An official website of the United States government
Here's how you know
A .mil website belongs to an official U.S. Department of Defense organization in the United States.
A lock (lock ) or https:// means you’ve safely connected to the .mil website. Share sensitive information only on official, secure websites.

Leadership: Serving the right way

  • Published
  • By Chief Master Sgt. Jeffrey Richardson
  • 1st SOW command chief
Over the past 20 years, I have had the pleasure and honor of attending various leadership and management training platforms, listening to and interacting with some of our most notable theorists and mentors of the present time. These individuals have spent countless hours looking at the leadership paradigm from every conceivable angle. 

And it seems like after every encounter, my viewpoint on leadership within the organization undergoes a slight transformation.

Yes, just when I think I have it down and am ready to press, another light goes on requiring a quick vector check of my current leadership principles and values. Well, roger that and rightfully so, because it ensures we are being responsive to our people's needs, especially with our current Air Force mission and focus on the Global War on Terrorism, transformation of our aging fleet of aircraft and in taking care of our Airmen and their families. Albert Einstein once said,

"The only constant in the universe is change," and includes choosing the appropriate leadership style that best serves the needs of those we lead. Being responsive to our people's needs sets them free to be responsible in getting the mission accomplished.

I often discuss leadership principles and values with Airmen, NCOs, senior NCOs and officers. The two questions that seem to surface on more than one occasion are: What are your thoughts on leadership and authority? Do you have a preferred method or rule of thumb for effective leadership?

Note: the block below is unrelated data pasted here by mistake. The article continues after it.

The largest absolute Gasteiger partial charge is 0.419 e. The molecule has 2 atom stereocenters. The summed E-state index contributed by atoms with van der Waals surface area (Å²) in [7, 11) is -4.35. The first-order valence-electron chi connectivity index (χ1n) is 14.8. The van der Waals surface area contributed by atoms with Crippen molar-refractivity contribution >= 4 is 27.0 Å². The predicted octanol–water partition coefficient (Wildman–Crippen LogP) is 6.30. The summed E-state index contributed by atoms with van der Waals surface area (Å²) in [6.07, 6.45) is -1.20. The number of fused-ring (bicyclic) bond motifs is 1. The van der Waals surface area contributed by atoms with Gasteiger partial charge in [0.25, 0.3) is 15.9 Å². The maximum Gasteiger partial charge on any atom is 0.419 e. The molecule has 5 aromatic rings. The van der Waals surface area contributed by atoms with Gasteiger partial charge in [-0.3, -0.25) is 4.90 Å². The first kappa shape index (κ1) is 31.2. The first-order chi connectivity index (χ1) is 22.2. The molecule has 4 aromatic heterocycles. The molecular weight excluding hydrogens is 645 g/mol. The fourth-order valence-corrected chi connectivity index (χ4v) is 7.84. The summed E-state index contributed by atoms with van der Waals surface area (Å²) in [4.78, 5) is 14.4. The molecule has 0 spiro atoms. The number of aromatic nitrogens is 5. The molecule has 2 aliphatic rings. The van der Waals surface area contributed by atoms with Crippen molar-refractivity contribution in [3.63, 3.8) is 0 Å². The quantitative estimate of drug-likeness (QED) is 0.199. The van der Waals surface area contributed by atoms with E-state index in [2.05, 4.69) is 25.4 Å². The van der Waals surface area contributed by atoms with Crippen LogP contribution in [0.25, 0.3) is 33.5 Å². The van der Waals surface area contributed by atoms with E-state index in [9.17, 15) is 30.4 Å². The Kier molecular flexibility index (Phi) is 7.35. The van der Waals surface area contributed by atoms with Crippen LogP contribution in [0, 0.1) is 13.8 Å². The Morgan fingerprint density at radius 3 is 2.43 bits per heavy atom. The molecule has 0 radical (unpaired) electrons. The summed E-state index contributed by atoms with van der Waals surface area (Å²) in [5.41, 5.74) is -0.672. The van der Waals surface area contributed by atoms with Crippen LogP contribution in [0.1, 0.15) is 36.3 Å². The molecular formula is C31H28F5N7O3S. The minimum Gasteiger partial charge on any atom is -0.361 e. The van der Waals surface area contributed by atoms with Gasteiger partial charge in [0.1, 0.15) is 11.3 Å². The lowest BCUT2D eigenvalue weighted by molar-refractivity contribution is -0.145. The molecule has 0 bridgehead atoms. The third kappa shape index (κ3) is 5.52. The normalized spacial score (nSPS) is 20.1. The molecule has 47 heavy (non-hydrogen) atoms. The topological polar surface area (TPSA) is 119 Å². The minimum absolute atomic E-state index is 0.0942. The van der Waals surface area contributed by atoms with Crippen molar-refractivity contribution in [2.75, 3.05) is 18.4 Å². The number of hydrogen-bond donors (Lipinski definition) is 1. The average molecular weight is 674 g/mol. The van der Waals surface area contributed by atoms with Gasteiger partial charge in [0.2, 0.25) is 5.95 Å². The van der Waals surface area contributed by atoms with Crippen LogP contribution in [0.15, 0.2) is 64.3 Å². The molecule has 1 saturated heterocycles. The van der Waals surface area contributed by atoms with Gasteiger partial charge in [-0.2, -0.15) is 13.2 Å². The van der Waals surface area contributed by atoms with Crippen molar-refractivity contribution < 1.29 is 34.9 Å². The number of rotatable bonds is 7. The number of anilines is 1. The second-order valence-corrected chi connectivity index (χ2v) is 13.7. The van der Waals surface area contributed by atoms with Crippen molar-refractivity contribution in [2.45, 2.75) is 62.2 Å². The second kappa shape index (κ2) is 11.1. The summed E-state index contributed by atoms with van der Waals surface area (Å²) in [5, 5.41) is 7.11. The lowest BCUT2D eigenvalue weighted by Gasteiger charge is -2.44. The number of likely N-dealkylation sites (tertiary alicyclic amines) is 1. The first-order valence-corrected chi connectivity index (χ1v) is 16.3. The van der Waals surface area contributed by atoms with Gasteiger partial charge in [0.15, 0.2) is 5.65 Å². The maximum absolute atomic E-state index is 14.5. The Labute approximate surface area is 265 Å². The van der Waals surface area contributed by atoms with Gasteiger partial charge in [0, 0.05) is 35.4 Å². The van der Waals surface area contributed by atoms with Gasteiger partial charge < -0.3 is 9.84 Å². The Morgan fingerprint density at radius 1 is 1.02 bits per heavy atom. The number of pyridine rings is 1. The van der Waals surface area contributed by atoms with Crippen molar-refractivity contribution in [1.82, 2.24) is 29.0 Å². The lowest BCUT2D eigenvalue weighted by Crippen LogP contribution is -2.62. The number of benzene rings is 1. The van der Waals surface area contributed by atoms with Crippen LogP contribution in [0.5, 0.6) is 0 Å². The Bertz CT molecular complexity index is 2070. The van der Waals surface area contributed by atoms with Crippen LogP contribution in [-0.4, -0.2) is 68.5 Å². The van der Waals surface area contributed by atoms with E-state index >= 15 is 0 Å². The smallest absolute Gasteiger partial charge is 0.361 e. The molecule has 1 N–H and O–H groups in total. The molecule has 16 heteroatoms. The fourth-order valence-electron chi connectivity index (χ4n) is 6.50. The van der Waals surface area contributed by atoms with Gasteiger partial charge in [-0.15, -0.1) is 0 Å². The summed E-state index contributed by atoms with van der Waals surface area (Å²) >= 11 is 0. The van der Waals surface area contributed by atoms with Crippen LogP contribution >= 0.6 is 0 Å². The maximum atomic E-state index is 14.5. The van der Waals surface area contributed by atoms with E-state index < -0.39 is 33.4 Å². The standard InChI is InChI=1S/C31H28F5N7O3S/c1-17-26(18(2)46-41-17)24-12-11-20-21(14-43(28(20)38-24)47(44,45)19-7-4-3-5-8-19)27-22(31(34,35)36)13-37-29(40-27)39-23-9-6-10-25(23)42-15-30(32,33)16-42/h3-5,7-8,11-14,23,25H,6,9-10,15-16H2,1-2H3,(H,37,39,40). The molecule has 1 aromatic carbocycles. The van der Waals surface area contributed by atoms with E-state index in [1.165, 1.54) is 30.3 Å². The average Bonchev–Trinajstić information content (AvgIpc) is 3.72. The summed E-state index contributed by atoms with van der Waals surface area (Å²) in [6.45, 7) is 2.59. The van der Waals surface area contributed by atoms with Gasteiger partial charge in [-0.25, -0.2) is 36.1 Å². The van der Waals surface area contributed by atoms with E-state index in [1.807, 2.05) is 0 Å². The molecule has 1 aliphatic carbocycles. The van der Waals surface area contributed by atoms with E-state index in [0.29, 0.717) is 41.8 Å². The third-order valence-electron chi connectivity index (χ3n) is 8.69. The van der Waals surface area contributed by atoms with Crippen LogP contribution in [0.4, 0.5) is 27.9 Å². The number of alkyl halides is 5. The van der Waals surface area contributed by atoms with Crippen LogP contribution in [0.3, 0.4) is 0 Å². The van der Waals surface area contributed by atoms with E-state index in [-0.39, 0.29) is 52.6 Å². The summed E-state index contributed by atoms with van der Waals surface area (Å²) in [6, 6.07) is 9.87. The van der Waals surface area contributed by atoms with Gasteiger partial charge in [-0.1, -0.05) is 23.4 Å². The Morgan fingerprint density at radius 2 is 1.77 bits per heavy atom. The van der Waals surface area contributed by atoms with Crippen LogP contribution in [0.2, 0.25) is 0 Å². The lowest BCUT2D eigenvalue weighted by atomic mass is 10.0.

My initial response to both questions is: "Do you have a few minutes or better yet, would you like to have lunch?" Yes, as a matter of fact, I do have a rule of thumb for effective leadership. It's called servant leadership. Let me take a few minutes and explain this simple concept to you.

Some might say leadership and authority are the same, that they go hand-in-hand, and that leadership warrants authority. Or better yet, leadership and authority must be obtained at the same time for effective management and force utilization. I beg to differ somewhat in that they are earned at separate levels called the hierarchy of serving.

You see, this hierarchy of serving is not new. It has been conceptualized and practiced for many years, and more recently brought back to life by the renowned leadership theorist, James Hunter. It basically says, "We must first serve before we can have the authority to lead."

The way I see it, leadership must first be earned in order for it to be effective, especially in today's Air Force. The hierarchy of serving begins when we align our intentions and actions and select the proper behavior. It's through this "proper behavior" that we choose to identify and meet the legitimate needs, not wants, of people we lead. Meeting the needs of others often requires us to serve and even make the ultimate sacrifice at times. 

Yes, serving and sacrificing for others allows us to build this authority or influence. And usually when we build this authority with people, we have earned the right to be called a leader. I have used this concept as a foundation together with other approaches to build and steer my leadership continuum for quite sometime. This perspective tends to square my actions and keep me on the right level during my everyday travels and dealings with others.

Servant leadership is about being tough and assertive in terms of goals, accountability, focus and perseverance. It's also about being empathetic in terms of listening with an honest intent to understand, setting aside preconceived notions, valuing people as well as results and acknowledging the emotional impact of work demands. The right blend creates a sense of trust and genuine caring, an environment charged with energy, confidence and motivation and a leader who is looked upon by followers as being genuine and authentic. Max Dupree once said, "The first responsibility of a leader is to define reality. The last is to say thank you. In between, the leader is a servant."

When it's all said and done, effective leadership comes down to identifying and meeting the needs of the people you serve.

The best way to remember servant leadership is like that of the shepherd "because the flock is not there for the sake of the shepherd; the shepherd is there for the sake of the flock."